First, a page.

As you might expect at this point, analyzing a corporation’s Solutions Portfolio is based on those exact same questions, and answering them requires us to clearly define and understand the strategy. While you might end up with an effective portfolio without first defining your goals, objectives, and strategies, that luck will eventually run out.  You wouldn’t give a 25-year-old starting his or her retirement account and a 75-year-old who is dependent on social security income the same portfolio strategy, but if the market performs well over the right time horizon, it may not matter. That is not an excuse to ignore the strategic elements of the question – strategy always matters and the performance against the strategy is a greater long-term measurement of success.  Therefore, when we want to define a Solution Portfolio and the role it plays in the Operating Model, we must begin by looking at the Portfolio Strategy and what it entails.

What is a Portfolio? It’s All About the Strategy!

Before we get into breaking down the answer to “how does my Portfolio look?”, we must start at the beginning. At its most basic level, the portfolio is the compilation of all products and services the business has to offer to the market, but as previously mentioned, a portfolio should be the embodiment of the portfolio strategy, which leads us to a more important question – what is a portfolio strategy? The portfolio strategy defines how your organization is going to fulfill the market’s needs. It is primarily informed by:

  • The markets you want to play in,
  • The buying personas you want to engage, and
  • What those markets & buyers need.

Notice anything interesting about that list? All the key inputs are about the market, not about existing products and services. If you are like most organizations, you may be wanting to begin the portfolio process by asking the question “what do we have, and how do we sell more of it?” It’s an understandable mistake.  The belief is, that since the portfolio is a collection of the things the business has available to sell, the portfolio strategy should, at the very least, include the current solution set. It is right to believe that the organization is constrained by its existing capabilities and its strategic objectives, but if you are focusing on inward-looking elements as the foundation of your strategy, you have lost the single most important component of the portfolio & its strategy: the fact that it needs to be market-back.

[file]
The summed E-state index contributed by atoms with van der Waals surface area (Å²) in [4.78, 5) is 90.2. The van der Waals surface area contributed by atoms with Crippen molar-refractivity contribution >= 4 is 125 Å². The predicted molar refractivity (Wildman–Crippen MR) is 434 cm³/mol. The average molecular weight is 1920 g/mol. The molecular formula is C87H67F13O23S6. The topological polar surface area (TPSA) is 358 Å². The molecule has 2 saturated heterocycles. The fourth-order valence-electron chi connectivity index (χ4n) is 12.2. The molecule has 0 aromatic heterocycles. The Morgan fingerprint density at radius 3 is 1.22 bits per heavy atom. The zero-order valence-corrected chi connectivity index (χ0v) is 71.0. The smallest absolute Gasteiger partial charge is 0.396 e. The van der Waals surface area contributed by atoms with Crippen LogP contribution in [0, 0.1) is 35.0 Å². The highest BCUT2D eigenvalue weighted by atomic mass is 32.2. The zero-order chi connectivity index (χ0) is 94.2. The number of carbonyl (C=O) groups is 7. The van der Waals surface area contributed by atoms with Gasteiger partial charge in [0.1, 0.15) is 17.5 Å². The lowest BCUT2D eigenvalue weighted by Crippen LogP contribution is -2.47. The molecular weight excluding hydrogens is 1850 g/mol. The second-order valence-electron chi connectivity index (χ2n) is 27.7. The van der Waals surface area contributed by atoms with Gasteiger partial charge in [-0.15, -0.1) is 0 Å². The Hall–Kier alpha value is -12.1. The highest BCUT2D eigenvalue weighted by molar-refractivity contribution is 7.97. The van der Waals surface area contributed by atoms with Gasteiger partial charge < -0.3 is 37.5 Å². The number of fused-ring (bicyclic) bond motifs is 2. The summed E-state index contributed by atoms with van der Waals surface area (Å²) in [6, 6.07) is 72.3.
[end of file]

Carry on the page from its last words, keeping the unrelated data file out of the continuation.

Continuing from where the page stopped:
The simplest way to build your portfolio strategy is to begin with a portfolio strategy blueprint, that incorporates all the key inputs, beginning with those that are market-back.  Once complete, the portfolio strategy blueprint will be a visual representation of where opportunities exist, and what your organization needs to do, from a portfolio standpoint, to capture them.

Market Back Portfolio Strategy Blueprint